Person of Interest Named in Pregnant Soldier Death

A soldier has been named a person of interest in the death of pregnant soldier Spc. Megan Touma, a military spokesman said Saturday, the same day a newpaper released an anonymous letter in which the writer claimed responsibility for the young woman's killing.

Military spokesman Lt. Col. John Clearwater told The Associated Press the Ft. Bragg soldier is training at a special operations school, and he has not been charged with any crime.

The Fayetteville, N.C., Observer newspaper released an anonymous letter Saturday in which the writer claims to have murdered Touma, whose body was found in a Fayetteville hotel room bathtub on Saturday, June 21.

The author states the killing was "a master piece" and was one of many "in several states."

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The letter is signed with what the author calls his or her "role-model's signature," a circle with a vertical and a horizontal line through it — a symbol identical to the one the infamous Zodiac killer used to sign similar correspondences.

The Observer received the note on Wednesday but did not publish it at police request, according to executive editor Brian Tolley. An unnamed source told the newspaper that the same symbol was found written in lipstick on the mirror in the Fairfield Inn room where Touma's body was found, the paper said.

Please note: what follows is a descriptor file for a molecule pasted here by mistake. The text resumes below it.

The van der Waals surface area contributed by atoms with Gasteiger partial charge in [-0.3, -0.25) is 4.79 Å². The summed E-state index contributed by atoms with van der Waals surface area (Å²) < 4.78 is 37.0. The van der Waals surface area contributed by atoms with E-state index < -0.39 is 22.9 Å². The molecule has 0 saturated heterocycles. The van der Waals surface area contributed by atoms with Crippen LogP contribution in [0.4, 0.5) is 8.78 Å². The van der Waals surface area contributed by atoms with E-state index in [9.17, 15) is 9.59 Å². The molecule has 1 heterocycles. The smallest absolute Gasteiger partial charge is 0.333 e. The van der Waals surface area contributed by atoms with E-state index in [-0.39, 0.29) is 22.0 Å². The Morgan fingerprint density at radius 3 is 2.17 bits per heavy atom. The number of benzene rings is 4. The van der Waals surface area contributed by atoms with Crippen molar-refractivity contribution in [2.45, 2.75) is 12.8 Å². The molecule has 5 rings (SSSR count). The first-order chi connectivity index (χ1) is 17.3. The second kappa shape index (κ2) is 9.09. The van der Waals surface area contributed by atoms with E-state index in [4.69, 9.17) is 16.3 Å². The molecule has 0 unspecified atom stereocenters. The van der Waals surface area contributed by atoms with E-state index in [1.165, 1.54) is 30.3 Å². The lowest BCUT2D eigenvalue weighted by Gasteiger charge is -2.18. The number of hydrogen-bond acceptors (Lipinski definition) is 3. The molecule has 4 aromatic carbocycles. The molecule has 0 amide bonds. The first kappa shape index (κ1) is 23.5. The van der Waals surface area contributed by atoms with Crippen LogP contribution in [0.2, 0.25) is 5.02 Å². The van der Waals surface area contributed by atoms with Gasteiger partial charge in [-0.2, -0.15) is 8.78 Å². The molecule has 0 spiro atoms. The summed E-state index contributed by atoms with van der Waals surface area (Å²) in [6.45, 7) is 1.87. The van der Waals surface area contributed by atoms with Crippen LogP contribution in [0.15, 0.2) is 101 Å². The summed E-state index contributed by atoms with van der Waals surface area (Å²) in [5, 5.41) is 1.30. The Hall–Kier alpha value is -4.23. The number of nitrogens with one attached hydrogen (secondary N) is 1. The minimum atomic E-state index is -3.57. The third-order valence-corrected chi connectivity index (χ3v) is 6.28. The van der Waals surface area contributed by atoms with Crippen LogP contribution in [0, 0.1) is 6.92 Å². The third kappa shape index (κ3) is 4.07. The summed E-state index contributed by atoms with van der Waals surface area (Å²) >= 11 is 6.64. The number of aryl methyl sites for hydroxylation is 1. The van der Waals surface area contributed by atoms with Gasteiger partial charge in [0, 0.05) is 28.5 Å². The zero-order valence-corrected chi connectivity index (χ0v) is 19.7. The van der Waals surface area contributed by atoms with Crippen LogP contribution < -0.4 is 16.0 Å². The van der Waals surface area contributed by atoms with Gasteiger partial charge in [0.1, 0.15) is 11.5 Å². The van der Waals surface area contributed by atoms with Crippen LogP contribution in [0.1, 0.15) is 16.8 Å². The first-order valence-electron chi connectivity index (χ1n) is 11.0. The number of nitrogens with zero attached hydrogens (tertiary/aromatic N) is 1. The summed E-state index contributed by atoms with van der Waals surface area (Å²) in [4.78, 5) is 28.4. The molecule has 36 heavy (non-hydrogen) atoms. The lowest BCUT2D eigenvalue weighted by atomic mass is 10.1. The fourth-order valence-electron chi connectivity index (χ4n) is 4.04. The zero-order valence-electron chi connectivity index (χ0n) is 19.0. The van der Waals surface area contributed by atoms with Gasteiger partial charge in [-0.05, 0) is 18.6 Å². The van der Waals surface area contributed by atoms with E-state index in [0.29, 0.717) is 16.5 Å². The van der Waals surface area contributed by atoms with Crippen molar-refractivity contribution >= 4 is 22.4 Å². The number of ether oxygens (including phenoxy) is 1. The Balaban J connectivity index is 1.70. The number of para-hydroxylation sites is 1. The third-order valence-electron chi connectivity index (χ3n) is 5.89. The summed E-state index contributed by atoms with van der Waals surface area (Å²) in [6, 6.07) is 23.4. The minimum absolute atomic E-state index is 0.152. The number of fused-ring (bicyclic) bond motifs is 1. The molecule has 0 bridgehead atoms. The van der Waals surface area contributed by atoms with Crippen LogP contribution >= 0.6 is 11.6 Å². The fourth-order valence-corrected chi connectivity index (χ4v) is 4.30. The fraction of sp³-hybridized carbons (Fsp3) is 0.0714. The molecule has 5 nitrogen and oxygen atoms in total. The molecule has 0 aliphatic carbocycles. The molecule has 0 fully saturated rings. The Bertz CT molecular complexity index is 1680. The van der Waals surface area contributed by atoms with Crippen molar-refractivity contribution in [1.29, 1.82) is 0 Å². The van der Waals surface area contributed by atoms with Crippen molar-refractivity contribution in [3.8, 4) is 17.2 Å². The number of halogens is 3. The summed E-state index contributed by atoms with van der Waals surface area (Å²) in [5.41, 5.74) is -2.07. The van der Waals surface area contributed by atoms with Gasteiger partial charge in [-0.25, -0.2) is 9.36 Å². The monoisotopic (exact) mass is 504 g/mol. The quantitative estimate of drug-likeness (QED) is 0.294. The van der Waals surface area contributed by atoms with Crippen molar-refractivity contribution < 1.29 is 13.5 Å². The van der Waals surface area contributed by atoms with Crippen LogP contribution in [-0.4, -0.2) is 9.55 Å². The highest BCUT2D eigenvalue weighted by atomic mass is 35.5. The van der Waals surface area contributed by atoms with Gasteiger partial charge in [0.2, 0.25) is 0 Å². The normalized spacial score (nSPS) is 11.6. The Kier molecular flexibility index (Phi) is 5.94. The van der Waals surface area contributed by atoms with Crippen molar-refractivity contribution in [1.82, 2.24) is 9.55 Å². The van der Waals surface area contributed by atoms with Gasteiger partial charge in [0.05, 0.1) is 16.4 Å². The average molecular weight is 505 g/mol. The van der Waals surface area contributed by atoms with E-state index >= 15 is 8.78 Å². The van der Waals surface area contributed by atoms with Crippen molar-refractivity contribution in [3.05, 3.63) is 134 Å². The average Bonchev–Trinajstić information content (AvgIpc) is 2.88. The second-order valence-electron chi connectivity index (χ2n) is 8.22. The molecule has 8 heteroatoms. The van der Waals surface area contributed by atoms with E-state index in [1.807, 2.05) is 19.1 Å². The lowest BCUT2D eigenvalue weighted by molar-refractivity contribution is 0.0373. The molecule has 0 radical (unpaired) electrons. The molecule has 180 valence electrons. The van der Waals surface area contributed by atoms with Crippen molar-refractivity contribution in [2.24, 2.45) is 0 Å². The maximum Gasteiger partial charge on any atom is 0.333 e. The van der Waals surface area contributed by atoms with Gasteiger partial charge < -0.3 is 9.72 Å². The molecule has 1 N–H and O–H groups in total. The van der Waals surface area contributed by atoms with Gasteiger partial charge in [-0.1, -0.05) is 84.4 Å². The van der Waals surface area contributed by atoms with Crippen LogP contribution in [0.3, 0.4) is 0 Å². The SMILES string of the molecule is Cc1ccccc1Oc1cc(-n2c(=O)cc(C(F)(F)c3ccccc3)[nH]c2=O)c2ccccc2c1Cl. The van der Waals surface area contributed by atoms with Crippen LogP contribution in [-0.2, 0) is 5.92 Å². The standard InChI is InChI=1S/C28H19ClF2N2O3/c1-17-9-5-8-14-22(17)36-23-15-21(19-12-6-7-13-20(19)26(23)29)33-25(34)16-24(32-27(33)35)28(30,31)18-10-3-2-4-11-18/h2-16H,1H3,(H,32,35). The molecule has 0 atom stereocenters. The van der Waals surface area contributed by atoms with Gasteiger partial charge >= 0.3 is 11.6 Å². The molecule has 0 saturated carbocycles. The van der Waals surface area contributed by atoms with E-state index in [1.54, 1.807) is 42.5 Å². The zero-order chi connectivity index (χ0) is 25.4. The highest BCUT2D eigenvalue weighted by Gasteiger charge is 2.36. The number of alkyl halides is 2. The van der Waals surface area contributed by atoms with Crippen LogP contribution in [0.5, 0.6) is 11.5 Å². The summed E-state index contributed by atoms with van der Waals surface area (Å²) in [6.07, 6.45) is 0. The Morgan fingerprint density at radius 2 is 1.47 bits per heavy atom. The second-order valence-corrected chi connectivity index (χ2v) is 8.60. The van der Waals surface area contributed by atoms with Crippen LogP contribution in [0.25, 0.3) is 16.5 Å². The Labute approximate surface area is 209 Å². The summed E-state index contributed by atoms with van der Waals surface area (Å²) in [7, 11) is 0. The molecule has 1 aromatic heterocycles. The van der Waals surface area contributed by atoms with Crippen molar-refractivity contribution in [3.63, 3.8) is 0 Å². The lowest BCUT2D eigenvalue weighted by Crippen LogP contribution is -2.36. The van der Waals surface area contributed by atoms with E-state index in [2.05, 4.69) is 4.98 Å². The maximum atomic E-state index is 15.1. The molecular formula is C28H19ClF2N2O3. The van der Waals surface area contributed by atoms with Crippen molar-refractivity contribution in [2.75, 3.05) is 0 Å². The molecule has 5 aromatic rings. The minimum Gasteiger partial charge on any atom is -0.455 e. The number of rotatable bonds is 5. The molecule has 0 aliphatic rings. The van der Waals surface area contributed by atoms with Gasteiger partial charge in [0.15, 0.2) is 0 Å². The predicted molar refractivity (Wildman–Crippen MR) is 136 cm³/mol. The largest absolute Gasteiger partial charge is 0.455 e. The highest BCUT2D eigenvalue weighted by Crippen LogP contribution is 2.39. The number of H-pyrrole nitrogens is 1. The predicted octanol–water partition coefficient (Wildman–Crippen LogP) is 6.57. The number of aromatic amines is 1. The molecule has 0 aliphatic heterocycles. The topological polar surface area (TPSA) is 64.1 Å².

According to the Observer, Fayetteville police officer Lt. David Sportsman cautions that while the letter is believed to be valuable evidence in the investigation, it could have been written to mislead.

Some forensic experts believe the letter is from an imposter.

"If he were real deal, he would tell you something that would put him there that only the killer would know. This guy didn't do this," said Brad Garrett, a former FBI agent and ABC News consultant.

Police have yet to determine the cause of Touma's death and have not ruled out natural causes.

"There is absolutely no reason to believe there have been any other killings or that any other killings have occurred related to this so-called confession," Sportsman told the Observer.

The letter also taunts the Fayetteville police, calling them "incompetent" and claiming that the author sat and watched investigators as they were on site at the motel.

The letter is dated June 17, four days before Touma's body was found in a condition that led investigators to believe she had been been dead for several days. The letter was postmarked on June 24, the day before it was delivered to the paper.

"This is the department's top priority," Sportsman told the Observer. "We want to solve this thing."

Touma, an Army dental specialist who had been in the country for less than two weeks after serving three years with the Army in Germany, reported to her assignment at Fort Bragg, N.C., on Thursday, June 12. Since Touma had Friday off, her absence only became suspicous when she failed to appear at formation on Tuesday.

The Army has launched an internal investigation into why she was not declared AWOL on Wednesday as dictated by Army regulations, according to a report by The Associated Press.

Her body was not identified until a week later.

"She was left in the room for two days," Touma's ex-husband, El Sayed Touma, told WCSC-TV Thursday. "They didn't even bother to go check on her in the motel where she stayed."

According to a police warrant, the body was not discovered until a maintenance man detected an odor coming from Touma's room.

Though an autopsy has been completed, police have not released those details and are continuing to investigate the cause of Tauma's death.

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